Florida special prosecutor Angela Corey says she is about to charge George Zimmerman with the shooting of Trayvon Martin. (Update: Corey just charged George Zimmerman with second-degree murder for the shooting of Trayvon Martin. Zimmerman has been taken into custody: He’ll have a bond hearing soon.) What a relief: The place for determining whether or not Zimmerman shot Martin in self-defense, as he claims, is open court. Under Florida’s Stand Your Ground law, Zimmerman is entitled to a hearing before trial so a judge can determine whether his self-defense claim holds up, before he even has to go before a jury.
I hope Zimmerman now finds himself a good lawyer. (Update: Criminal defense attorney Mark O’Mara is now representing Zimmerman; he said Wednesday night that his client would plead not guilty.) In publicly parting ways with him, his old ones have served him badly. Their actions will be overshadowed by Corey’s announcement. But the crazy TV interviews they gave on Tuesday and Wednesday are worth pausing over. The headline from those interviews was that Zimmerman’s lawyers said he’d gone rogue. “I can’t ethically go forward and say that I’m representing George Zimmerman when I haven’t talked to him in a couple of days and he’s giving interviews, apparently,” his former attorney Craig Sonner said Tuesday. As a matter of legal ethics, though, it’s Zimmerman’s lawyers who seem to have gone off the reservation.
The rules for confidentiality in the context of a lawyer-client relationship are unequivocal. The American Bar Association’s rules for professional responsibility state that “a lawyer shall not reveal information relating to the representation of a client unless the client gives informed consent.” (There are also a few other circumstances that don’t apply here—for example, a lawyer can talk about the representation if he thinks his client is about to kill or hurt someone, or if the client is suing him.) The Florida bar has adopted a version of the same rule. The duty of confidentiality extends beyond the time of the representation—forever. Lawyers have had anguished battles with themselves over whether to reveal that a client told them that he committed a crime someone else was convicted for, even after the client’s death.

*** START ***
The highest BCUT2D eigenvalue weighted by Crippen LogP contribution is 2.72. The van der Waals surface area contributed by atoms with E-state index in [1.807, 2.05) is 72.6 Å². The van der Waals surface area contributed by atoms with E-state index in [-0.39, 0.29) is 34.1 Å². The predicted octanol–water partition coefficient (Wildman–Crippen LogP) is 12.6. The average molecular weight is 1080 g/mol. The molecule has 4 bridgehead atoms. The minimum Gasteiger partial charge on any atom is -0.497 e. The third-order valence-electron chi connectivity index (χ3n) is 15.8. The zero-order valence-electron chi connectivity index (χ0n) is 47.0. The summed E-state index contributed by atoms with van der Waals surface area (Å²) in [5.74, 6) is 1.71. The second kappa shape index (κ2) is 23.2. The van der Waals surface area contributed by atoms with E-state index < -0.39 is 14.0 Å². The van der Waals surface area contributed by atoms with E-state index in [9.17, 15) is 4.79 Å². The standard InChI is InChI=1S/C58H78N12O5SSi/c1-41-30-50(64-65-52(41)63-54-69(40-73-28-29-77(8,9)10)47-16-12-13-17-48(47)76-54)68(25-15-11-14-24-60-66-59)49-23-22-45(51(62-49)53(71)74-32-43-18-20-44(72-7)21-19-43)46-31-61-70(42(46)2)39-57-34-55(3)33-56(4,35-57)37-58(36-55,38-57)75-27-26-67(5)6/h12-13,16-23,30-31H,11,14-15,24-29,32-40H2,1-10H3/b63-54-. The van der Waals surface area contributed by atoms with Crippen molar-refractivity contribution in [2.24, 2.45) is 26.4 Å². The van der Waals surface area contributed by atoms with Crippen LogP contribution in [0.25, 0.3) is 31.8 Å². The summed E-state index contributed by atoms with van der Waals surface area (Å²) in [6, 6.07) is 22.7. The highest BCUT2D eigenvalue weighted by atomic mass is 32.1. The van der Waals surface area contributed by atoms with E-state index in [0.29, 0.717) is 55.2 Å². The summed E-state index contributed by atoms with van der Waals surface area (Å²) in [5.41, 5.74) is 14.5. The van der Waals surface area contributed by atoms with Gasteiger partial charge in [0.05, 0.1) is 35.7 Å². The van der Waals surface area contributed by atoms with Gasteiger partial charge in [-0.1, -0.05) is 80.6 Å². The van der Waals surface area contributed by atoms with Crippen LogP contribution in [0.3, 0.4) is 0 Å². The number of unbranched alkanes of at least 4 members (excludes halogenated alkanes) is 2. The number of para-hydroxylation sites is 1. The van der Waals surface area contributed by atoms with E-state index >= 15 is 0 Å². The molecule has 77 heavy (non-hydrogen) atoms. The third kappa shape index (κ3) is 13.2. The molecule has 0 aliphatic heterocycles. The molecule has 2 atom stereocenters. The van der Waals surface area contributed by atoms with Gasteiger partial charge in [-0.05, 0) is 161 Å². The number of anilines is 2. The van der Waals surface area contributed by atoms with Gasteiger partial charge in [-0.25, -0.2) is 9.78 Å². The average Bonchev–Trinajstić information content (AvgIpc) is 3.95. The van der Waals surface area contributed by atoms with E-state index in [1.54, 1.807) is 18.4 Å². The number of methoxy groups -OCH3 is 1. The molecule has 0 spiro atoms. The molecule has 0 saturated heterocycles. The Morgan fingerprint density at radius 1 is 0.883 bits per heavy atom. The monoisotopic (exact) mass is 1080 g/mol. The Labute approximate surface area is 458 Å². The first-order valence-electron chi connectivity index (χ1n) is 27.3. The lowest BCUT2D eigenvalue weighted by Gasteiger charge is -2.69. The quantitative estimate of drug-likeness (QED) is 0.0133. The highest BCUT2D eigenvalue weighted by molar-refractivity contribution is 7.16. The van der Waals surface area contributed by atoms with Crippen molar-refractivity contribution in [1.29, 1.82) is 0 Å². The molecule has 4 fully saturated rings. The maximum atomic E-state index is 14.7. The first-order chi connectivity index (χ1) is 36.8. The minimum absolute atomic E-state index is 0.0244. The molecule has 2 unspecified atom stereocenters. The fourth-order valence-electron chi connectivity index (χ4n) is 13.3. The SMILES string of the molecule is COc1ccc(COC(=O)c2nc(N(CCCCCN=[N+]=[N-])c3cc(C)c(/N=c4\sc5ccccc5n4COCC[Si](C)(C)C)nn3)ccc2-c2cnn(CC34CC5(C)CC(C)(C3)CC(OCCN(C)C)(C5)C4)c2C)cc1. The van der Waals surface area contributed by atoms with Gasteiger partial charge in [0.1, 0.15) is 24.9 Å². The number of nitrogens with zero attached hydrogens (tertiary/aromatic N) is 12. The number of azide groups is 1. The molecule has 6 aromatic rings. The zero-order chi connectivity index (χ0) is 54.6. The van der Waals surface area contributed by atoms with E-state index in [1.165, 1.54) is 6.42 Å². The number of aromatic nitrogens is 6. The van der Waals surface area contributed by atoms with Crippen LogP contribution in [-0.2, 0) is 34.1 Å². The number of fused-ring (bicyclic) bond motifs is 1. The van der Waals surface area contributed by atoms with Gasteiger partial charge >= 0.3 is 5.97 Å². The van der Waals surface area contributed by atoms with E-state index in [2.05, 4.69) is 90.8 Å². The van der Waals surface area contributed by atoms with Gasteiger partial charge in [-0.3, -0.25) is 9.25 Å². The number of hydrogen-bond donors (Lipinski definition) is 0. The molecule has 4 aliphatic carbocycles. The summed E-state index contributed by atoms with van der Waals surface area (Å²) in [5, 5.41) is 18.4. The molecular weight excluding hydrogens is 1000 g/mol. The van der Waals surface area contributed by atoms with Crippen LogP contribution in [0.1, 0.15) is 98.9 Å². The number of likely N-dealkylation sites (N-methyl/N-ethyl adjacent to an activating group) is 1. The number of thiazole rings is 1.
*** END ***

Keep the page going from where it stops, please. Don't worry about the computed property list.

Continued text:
And yet, here come Sonner and Hal Uhrig, breaking off that representation on television in a series of statements that reveal all kinds of confidential information that could potentially hurt their former client. The lawyers said Zimmerman, who killed Martin in February and has made an embattled claim of self-defense, was “not doing well emotionally” and “may not be in complete control of what’s going on.” They also said, taking umbrage, that he’d called Sean Hannity without going through them. Maybe it’s not a good sign if Hannity is your lifeline, but Zimmerman has the right to talk to anyone he wants. Uhrig and Sonner seemed most concerned that Zimmerman wanted to talk directly to special prosecutor Angela Corey on his own. Yes, that’s odd and probably a bad idea—Corey reportedly said, wisely, that she would only talk to Zimmerman with his counsel. But this is not a fact that Zimmerman’s lawyers should be making public. Since the lawyers also said that Zimmerman hasn’t been calling them back, it’s very hard to see how he could have consented to their amazing release of information.